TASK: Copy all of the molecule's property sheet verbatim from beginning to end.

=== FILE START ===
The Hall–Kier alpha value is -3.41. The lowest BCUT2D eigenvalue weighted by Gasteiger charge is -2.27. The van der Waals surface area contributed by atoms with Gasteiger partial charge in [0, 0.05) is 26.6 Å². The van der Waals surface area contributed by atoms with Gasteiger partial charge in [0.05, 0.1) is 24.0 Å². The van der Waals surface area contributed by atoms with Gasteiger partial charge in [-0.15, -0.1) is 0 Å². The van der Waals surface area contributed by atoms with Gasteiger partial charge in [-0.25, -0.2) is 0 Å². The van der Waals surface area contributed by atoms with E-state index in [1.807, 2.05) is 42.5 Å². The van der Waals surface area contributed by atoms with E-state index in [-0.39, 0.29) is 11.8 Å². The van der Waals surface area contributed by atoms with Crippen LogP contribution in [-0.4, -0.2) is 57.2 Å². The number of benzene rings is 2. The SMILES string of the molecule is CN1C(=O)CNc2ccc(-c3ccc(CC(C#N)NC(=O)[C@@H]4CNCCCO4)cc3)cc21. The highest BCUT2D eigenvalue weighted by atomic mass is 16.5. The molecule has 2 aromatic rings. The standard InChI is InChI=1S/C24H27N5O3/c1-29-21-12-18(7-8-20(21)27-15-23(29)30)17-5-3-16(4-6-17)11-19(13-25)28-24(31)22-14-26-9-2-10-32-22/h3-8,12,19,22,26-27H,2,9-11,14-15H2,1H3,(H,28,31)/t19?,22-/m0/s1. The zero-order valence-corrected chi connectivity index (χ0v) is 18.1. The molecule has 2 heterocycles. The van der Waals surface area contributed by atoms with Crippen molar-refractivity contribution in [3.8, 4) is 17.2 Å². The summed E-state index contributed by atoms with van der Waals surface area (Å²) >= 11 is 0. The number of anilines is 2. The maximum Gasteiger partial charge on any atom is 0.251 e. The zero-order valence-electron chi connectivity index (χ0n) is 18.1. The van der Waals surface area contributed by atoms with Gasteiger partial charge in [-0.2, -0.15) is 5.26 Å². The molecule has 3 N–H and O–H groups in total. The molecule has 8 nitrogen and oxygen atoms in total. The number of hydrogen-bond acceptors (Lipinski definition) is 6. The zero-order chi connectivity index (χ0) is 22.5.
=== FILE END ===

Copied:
The Hall–Kier alpha value is -3.41. The lowest BCUT2D eigenvalue weighted by Gasteiger charge is -2.27. The van der Waals surface area contributed by atoms with Gasteiger partial charge in [0, 0.05) is 26.6 Å². The van der Waals surface area contributed by atoms with Gasteiger partial charge in [0.05, 0.1) is 24.0 Å². The van der Waals surface area contributed by atoms with Gasteiger partial charge in [-0.15, -0.1) is 0 Å². The van der Waals surface area contributed by atoms with Gasteiger partial charge in [-0.25, -0.2) is 0 Å². The van der Waals surface area contributed by atoms with E-state index in [1.807, 2.05) is 42.5 Å². The van der Waals surface area contributed by atoms with E-state index in [-0.39, 0.29) is 11.8 Å². The van der Waals surface area contributed by atoms with Crippen LogP contribution in [-0.4, -0.2) is 57.2 Å². The number of benzene rings is 2. The SMILES string of the molecule is CN1C(=O)CNc2ccc(-c3ccc(CC(C#N)NC(=O)[C@@H]4CNCCCO4)cc3)cc21. The highest BCUT2D eigenvalue weighted by atomic mass is 16.5. The molecule has 2 aromatic rings. The standard InChI is InChI=1S/C24H27N5O3/c1-29-21-12-18(7-8-20(21)27-15-23(29)30)17-5-3-16(4-6-17)11-19(13-25)28-24(31)22-14-26-9-2-10-32-22/h3-8,12,19,22,26-27H,2,9-11,14-15H2,1H3,(H,28,31)/t19?,22-/m0/s1. The zero-order valence-corrected chi connectivity index (χ0v) is 18.1. The molecule has 2 heterocycles. The van der Waals surface area contributed by atoms with Crippen molar-refractivity contribution in [3.8, 4) is 17.2 Å². The summed E-state index contributed by atoms with van der Waals surface area (Å²) >= 11 is 0. The number of anilines is 2. The maximum Gasteiger partial charge on any atom is 0.251 e. The zero-order valence-electron chi connectivity index (χ0n) is 18.1. The van der Waals surface area contributed by atoms with Gasteiger partial charge in [-0.2, -0.15) is 5.26 Å². The molecule has 3 N–H and O–H groups in total. The molecule has 8 nitrogen and oxygen atoms in total. The number of hydrogen-bond acceptors (Lipinski definition) is 6. The zero-order chi connectivity index (χ0) is 22.5.